(Karl) Ludwig Rütimeyer (born February 26, 1825 in Biglen, Canton of Bern; died November 25, 1895 in Basel) was a Swiss zoologist, anatomist and paleontologist, who is considered one of the fathers of zooarchaeology.
Rütimeyer studied at the University of Bern. He began his studies in theology before switching to medicine. Additional studies in Paris, London, and Leyden were in natural science. Ultimately, he got a habilitation from Bern, becoming the professor of zoology and comparative anatomy at the University of Basel. An area of specialization was the extinct fauna of Switzerland. Another area was the history of various mammalian species. His work in zooarchaeology included a report in 1861 about the remains of fish and domesticated animals from Swiss palafitte settlements.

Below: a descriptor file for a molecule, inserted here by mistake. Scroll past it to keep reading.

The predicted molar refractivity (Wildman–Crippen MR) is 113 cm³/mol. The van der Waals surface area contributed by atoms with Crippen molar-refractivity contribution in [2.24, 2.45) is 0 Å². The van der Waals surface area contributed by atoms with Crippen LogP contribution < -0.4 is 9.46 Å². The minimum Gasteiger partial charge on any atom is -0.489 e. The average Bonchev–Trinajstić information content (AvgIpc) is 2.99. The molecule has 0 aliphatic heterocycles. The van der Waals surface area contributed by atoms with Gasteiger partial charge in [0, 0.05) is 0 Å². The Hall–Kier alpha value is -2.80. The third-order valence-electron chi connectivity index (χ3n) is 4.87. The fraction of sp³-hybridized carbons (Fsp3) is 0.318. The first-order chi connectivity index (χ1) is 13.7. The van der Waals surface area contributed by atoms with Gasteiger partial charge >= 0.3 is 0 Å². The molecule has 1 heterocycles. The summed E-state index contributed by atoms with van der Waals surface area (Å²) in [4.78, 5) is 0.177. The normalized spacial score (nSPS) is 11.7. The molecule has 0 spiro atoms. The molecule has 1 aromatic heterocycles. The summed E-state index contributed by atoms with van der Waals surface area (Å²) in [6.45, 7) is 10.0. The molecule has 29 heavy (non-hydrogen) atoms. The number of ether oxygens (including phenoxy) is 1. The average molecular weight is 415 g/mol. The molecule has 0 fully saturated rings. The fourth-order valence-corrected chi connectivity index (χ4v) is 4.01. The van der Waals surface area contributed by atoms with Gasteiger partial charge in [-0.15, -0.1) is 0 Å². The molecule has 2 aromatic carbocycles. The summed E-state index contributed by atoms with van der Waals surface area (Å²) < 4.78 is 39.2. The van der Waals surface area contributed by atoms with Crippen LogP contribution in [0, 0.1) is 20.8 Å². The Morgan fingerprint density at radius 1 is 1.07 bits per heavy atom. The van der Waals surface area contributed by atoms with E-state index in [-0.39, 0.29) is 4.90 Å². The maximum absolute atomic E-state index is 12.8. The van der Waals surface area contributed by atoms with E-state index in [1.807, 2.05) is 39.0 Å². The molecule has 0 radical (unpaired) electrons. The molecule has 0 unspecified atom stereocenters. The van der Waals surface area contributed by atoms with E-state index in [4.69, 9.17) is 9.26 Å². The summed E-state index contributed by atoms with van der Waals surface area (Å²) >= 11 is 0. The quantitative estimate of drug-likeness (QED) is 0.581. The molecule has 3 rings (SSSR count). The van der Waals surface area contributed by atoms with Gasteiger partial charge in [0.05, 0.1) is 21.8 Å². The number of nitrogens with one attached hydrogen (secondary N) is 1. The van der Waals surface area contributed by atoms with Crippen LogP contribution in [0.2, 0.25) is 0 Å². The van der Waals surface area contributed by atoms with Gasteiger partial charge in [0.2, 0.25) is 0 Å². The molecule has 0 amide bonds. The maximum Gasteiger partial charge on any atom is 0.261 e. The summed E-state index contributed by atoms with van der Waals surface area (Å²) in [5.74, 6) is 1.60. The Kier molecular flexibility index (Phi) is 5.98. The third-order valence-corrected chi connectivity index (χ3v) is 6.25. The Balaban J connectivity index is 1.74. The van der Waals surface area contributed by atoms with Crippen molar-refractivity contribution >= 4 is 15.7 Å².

- Lebende und fossile Schweine, 1857
- Beiträge zur Kenntniss der fossilen Pferde, 1863 and 1878
- Die Rinder der Tertiärepoche, 1878
- Crania helvetica, 1864
- Die Grenzen der Thierwelt, 1868
- Beiträge zur Naturgeschichte der Hirschfamilie, 1882